U.S Housing Starts Surprises to the Upside

Housing starts came in at 10.5 per cent, according to the U.S. Department of Commerce, its highest level since April.

“Today’s data on housing activity is welcome positive news,” U.S. Commerce Secretary Gary Locke said. “We’re headed in the right direction, but we know that the housing market is tied directly to jobs and incomes.”

The S&P Homebuilders ETF (XHB) rose 1.6% in afternoon trading.

"Overall, I would have to rate this report as being a big positive for the economy, at least in the short run. Residential investment, the largest part of which is new home construction, is normally what pulls economies out of recessions,"  writes Dirk van Dijk, reporting for the Wall Street Pit.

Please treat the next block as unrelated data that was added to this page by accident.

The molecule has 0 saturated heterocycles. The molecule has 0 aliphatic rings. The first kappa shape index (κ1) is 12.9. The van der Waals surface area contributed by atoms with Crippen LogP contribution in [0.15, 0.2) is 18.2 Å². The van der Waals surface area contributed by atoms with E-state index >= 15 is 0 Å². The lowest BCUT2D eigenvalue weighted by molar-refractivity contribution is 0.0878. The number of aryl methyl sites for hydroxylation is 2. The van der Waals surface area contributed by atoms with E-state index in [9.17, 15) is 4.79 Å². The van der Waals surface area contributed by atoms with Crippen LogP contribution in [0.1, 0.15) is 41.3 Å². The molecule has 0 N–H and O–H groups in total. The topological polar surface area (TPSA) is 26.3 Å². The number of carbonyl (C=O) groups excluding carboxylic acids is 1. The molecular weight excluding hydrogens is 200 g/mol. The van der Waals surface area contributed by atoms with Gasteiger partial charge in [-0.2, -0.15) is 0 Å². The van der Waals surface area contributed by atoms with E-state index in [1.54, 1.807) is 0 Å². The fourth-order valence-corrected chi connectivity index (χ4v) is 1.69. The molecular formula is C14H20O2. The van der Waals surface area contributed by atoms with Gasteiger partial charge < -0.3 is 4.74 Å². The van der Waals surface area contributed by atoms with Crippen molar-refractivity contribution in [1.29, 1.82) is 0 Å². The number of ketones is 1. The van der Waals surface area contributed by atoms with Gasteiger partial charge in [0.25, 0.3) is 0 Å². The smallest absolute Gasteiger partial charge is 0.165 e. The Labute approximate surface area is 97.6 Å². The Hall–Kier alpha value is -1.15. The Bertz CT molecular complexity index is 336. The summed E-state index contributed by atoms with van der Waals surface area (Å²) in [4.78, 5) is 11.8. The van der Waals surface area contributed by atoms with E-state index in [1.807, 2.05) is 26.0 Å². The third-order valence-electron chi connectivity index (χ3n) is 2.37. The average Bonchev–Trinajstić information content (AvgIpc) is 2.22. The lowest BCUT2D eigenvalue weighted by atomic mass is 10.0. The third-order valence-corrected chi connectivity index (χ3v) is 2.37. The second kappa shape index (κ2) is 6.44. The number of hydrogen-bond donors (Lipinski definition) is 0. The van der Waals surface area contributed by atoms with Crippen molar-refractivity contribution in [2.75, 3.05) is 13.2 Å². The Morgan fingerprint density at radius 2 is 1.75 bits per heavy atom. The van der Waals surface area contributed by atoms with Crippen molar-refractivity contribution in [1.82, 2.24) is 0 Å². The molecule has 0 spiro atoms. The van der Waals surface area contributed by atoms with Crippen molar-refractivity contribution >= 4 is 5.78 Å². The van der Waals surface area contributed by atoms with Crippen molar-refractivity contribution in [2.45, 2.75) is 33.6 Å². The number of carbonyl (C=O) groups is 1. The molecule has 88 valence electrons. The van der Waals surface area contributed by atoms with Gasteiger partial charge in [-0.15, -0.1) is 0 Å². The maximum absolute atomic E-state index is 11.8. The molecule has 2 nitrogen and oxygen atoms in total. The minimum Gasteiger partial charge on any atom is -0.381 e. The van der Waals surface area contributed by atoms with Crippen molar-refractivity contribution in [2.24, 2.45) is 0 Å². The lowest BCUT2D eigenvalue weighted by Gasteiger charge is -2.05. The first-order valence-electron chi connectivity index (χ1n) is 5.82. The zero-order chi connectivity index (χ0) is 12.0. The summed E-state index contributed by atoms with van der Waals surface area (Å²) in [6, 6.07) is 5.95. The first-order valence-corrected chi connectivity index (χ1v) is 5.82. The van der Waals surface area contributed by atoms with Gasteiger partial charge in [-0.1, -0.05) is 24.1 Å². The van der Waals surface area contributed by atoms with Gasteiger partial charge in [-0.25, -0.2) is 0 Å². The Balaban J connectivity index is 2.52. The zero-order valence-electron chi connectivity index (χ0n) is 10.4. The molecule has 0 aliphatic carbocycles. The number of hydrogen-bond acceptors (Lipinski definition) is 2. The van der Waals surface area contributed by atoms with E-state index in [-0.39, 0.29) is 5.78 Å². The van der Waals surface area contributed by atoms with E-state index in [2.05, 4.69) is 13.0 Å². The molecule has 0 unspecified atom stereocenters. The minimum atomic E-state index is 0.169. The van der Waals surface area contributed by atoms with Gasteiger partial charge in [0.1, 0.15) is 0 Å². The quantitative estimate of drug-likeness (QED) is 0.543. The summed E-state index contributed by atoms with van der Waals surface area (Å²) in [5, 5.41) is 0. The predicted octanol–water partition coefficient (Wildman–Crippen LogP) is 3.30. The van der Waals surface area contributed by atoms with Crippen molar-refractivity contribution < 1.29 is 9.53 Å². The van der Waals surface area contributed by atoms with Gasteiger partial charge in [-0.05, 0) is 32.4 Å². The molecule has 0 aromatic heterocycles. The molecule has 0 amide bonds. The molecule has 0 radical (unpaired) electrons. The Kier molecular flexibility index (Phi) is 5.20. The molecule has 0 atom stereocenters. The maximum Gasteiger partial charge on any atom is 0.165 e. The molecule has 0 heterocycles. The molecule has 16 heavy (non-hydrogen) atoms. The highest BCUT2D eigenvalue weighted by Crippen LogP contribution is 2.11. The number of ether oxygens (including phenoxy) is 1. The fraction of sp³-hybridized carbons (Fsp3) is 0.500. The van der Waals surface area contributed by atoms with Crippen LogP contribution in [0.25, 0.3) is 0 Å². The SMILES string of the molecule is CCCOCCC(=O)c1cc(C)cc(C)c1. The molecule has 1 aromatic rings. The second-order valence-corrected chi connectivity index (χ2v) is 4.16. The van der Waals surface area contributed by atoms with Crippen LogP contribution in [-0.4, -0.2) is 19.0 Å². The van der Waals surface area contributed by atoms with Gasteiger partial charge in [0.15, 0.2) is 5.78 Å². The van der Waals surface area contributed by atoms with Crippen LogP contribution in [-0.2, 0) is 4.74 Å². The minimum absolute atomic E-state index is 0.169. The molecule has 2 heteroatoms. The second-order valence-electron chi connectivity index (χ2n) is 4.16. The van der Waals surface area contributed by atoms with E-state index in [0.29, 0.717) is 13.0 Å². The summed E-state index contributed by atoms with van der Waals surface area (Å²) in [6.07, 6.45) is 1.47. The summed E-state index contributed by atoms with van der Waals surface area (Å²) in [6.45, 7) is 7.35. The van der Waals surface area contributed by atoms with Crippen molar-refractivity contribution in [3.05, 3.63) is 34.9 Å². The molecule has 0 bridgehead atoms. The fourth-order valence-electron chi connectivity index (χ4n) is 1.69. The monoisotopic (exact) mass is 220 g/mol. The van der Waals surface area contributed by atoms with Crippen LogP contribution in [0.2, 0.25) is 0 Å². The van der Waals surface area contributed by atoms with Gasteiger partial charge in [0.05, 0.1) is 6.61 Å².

"Given that the Great Recession was caused by the mother of all housing meltdowns, and the big overhang that housing still represents for the country, the fact that we got out of the recession at all starting in June 2009 is sort of remarkable. It is very hard to pull a train forward when its biggest locomotive is derailed.
Now, perhaps — just perhaps — that locomotive is back on the tracks. If so, that is very good news for the economy. Just how big a problem the additional supply will be for the overall housing market will be, in part, answered on Friday when the new home sales figures come out. If new houses are being bought, then this is good news, if they are just sitting in inventory, well then, 'Houston, we have a problem.'"